Walking down Soho’s Elizabeth Street can feel like a neverending vortex of high-class retail, where the designer clothing racks outnumber the people. That is, until you arrive at the lush, green Elizabeth Street Garden, between Prince and Spring Streets. The green “oasis” (as many have dubbed it) and community hub is once again being actively considered for a site for affordable senior housing, a decision that has long been opposed by Community Board 2 but supported by the area’s City Council member Margaret Chin.
The 20,000-square-foot garden is city-owned, but privately leased by gallerist Allan Reiver, who initially planned to use it to store his sculptures but opened it up as a unique respite from the city’s concrete surroundings, full of colorful flowers, green grass, seating areas, and many eye-catching sculptures. Volunteer-run, the garden has been used for community events, education, performances, film screenings, and an annual Harvest Festival. Some of these events draw hundreds of people, located in a neighborhood the NYC Parks Department has previously identified as “underserved by open space.”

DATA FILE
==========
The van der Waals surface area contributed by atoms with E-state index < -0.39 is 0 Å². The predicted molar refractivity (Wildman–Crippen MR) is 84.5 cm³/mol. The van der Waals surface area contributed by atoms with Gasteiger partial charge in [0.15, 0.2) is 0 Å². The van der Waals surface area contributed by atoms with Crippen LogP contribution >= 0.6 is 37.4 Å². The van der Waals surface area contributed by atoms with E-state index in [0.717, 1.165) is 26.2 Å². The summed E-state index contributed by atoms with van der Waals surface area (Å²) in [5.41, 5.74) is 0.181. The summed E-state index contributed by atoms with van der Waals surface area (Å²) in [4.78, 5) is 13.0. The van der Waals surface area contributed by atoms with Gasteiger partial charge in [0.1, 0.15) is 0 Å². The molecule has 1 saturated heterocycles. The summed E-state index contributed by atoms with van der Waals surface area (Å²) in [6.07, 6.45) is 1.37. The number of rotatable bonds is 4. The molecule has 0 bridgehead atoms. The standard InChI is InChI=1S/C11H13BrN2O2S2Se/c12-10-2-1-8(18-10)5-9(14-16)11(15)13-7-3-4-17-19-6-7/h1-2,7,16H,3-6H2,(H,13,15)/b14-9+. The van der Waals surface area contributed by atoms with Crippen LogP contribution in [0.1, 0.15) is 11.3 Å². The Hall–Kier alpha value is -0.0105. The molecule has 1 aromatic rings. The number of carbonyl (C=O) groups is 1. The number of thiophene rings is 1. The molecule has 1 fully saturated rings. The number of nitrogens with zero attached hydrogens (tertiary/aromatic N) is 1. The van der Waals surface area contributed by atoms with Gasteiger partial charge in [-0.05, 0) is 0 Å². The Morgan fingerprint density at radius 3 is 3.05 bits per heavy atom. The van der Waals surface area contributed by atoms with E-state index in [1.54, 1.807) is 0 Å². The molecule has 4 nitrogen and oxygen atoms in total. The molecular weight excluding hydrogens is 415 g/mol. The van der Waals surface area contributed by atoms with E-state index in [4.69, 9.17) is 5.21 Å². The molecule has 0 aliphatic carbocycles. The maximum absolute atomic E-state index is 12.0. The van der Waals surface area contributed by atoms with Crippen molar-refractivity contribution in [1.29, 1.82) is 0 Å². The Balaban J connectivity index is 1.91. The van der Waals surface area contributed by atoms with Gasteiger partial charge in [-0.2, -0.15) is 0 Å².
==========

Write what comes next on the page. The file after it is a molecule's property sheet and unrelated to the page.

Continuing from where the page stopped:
Last week, news surfaced that the NYC Housing and Preservation Development (HPD) had officially issued a Request for Proposals to develop the land the garden stands on. Wednesday afternoon, dozens gathered in the garden for a press conference, bearing signs and passionately asserting their garden’s right to remain where it is.